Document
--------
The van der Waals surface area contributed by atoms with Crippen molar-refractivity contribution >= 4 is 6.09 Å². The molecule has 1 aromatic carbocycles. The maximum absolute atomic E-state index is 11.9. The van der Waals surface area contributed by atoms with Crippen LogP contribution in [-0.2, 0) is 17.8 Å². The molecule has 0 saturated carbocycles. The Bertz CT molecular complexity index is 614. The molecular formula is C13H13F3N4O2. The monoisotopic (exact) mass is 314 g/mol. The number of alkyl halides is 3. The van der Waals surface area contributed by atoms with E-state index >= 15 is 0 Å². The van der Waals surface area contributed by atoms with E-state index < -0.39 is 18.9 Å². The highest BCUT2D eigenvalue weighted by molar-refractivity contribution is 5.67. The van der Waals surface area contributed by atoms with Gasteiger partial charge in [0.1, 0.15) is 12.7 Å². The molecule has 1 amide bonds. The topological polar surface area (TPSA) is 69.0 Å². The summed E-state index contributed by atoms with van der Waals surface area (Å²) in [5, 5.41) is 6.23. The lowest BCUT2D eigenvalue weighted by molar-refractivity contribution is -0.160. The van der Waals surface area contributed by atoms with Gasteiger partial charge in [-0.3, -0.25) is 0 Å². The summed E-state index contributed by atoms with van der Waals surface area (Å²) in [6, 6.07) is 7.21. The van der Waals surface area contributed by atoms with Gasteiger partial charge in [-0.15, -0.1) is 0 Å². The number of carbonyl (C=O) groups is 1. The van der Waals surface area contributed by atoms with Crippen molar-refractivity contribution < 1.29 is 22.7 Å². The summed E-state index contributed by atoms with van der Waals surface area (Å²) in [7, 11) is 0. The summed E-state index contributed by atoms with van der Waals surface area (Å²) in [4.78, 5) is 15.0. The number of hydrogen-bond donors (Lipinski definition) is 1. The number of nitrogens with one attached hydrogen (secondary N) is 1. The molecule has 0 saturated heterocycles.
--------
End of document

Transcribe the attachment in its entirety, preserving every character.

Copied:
The van der Waals surface area contributed by atoms with Crippen molar-refractivity contribution >= 4 is 6.09 Å². The molecule has 1 aromatic carbocycles. The maximum absolute atomic E-state index is 11.9. The van der Waals surface area contributed by atoms with Crippen LogP contribution in [-0.2, 0) is 17.8 Å². The molecule has 0 saturated carbocycles. The Bertz CT molecular complexity index is 614. The molecular formula is C13H13F3N4O2. The monoisotopic (exact) mass is 314 g/mol. The number of alkyl halides is 3. The van der Waals surface area contributed by atoms with E-state index >= 15 is 0 Å². The van der Waals surface area contributed by atoms with E-state index < -0.39 is 18.9 Å². The highest BCUT2D eigenvalue weighted by molar-refractivity contribution is 5.67. The van der Waals surface area contributed by atoms with Gasteiger partial charge in [0.1, 0.15) is 12.7 Å². The molecule has 1 amide bonds. The topological polar surface area (TPSA) is 69.0 Å². The summed E-state index contributed by atoms with van der Waals surface area (Å²) in [5, 5.41) is 6.23. The lowest BCUT2D eigenvalue weighted by molar-refractivity contribution is -0.160. The van der Waals surface area contributed by atoms with Gasteiger partial charge in [-0.3, -0.25) is 0 Å². The summed E-state index contributed by atoms with van der Waals surface area (Å²) in [6, 6.07) is 7.21. The van der Waals surface area contributed by atoms with Gasteiger partial charge in [-0.15, -0.1) is 0 Å². The number of carbonyl (C=O) groups is 1. The van der Waals surface area contributed by atoms with Crippen molar-refractivity contribution < 1.29 is 22.7 Å². The summed E-state index contributed by atoms with van der Waals surface area (Å²) in [7, 11) is 0. The summed E-state index contributed by atoms with van der Waals surface area (Å²) in [4.78, 5) is 15.0. The number of hydrogen-bond donors (Lipinski definition) is 1. The number of nitrogens with one attached hydrogen (secondary N) is 1. The molecule has 0 saturated heterocycles.